As successful as navigators can be in getting citizens to the door of a health center, a hospital, or a social agency, the citizen has then to cope with the treatment by the agencies. Too often, the fears of the citizen are met with indifference, minimal treatment or worse: unnecessary or non-existent treatment. It is clear from some of the research on navigation that the citizen must have the navigator as a team member to see just how entry and information about service is offered. Poorly educated physicians, with little cultural competence, and poor communication skills, or overwhelmed by their schedules, challenge the citizen with their abrupt and confusing behavior. The navigator can serve as another pair of eyes and ears for the citizen, helping to decode both the behaviors and the information.

One Model: The Cancer Justice Network (CJN): The CJN is a network of agencies that work with the poor and minorities in Cincinnati. A navigator, placed at each agency, attends community events, i.e., dinners, health fairs, training sessions, employment discussions, pantries, and other related agency based experiences. The navigator is part of a team that includes a physician, and an American Cancer Society staff member. At the event of the agency, the agency staff member will introduce the team and encourage people who would like to learn more about cancer to join a brief 15-20-minute talk. At the talk, the navigator will be introduced, cancer materials will be left, and a time for navigator-citizen connection will be set, either at that event or at a mutually agreed upon time. The navigator will meet with the citizen and discuss both health and non-health related needs that connect to the citizen at that point. A schedule for screening and/or other agency resources will be shared. Another meeting may be scheduled with the citizen and their family to discuss concerns that have recently become evident to the citizen. Cancer can be a foreboding experience for anyone, even people familiar with the health system. For people new to health care, the diagnosis of cancer may seem like a death sentence. The navigator steps into this emotional confusion with skill, compassion, and some experience with other cancer survivors.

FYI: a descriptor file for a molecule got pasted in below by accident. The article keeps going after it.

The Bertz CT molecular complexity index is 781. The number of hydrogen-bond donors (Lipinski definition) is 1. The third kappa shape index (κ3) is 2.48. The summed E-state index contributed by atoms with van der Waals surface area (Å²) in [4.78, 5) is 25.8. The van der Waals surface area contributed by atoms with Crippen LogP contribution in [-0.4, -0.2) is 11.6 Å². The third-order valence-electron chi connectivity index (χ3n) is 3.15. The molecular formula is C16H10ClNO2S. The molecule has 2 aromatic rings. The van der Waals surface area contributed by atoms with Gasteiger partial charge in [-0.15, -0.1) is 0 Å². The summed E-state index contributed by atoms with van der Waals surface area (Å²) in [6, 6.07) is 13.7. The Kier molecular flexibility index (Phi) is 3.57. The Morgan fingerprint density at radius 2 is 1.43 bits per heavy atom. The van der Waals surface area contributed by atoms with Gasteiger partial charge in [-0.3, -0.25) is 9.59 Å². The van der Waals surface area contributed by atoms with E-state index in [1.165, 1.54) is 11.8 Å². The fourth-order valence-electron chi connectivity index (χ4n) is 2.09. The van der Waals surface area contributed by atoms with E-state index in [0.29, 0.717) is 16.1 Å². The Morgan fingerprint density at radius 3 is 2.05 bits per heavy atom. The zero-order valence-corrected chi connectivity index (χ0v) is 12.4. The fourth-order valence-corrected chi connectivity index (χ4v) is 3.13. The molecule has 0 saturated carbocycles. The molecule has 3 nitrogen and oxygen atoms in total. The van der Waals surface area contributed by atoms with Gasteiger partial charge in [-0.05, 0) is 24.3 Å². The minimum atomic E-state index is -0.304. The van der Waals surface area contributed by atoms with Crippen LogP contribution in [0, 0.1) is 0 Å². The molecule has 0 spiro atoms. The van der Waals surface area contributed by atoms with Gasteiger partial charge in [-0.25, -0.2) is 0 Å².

The major positive outcome of this approach is that it builds trust between the navigator and the citizen, begins the exploration of how the citizen can get their resources for either/or health or non-health concerns, and increases the probability of follow up. By being agency based, this model may have rapid access to resources for non-health related concerns. It is likely that the citizen will trust this navigation process because the navigator is based in the agency, the navigator is prepared to talk about and help with health and non-health concerns, and the navigator is prepared to work as a partner with the citizen at the “home base” of the citizen. In effect, the physician, the cancer information specialist, and the navigator have all come into the neighborhood of the citizen and thereby indicated that the agency where they are meeting is a good place to start.

The Compassionate Benefits of Navigator Role: Treating people sooner for both health and non-health concerns increases survival and well-being. The more advanced the problem, the more complicated may be the helping process. Facing the unknowns of disease and related crisis may understandably reduce the emotional and physical capacity of a citizen. There is no one best way of facing crisis; yet, facing a health or non-health crisis with a team member, a navigator, opens the possibility of expanding the strengths of both the navigator and the citizen. Compassionate care, having the time to listen to questions or the time to hear fears being spoken, ignites the feelings of strength and solidarity. Facing hard problems with a navigator may make solutions, financial, decision making, and spiritual, more visible. Changing to a navigator-citizen team process offers a new set of services to those in crisis. And, with these services, comes the possibility of restoring faith in human relationships that matter in terms of survival. The navigator, the more educated they are to handle knowledge about resources and personal coordination, can increase the chances of survival.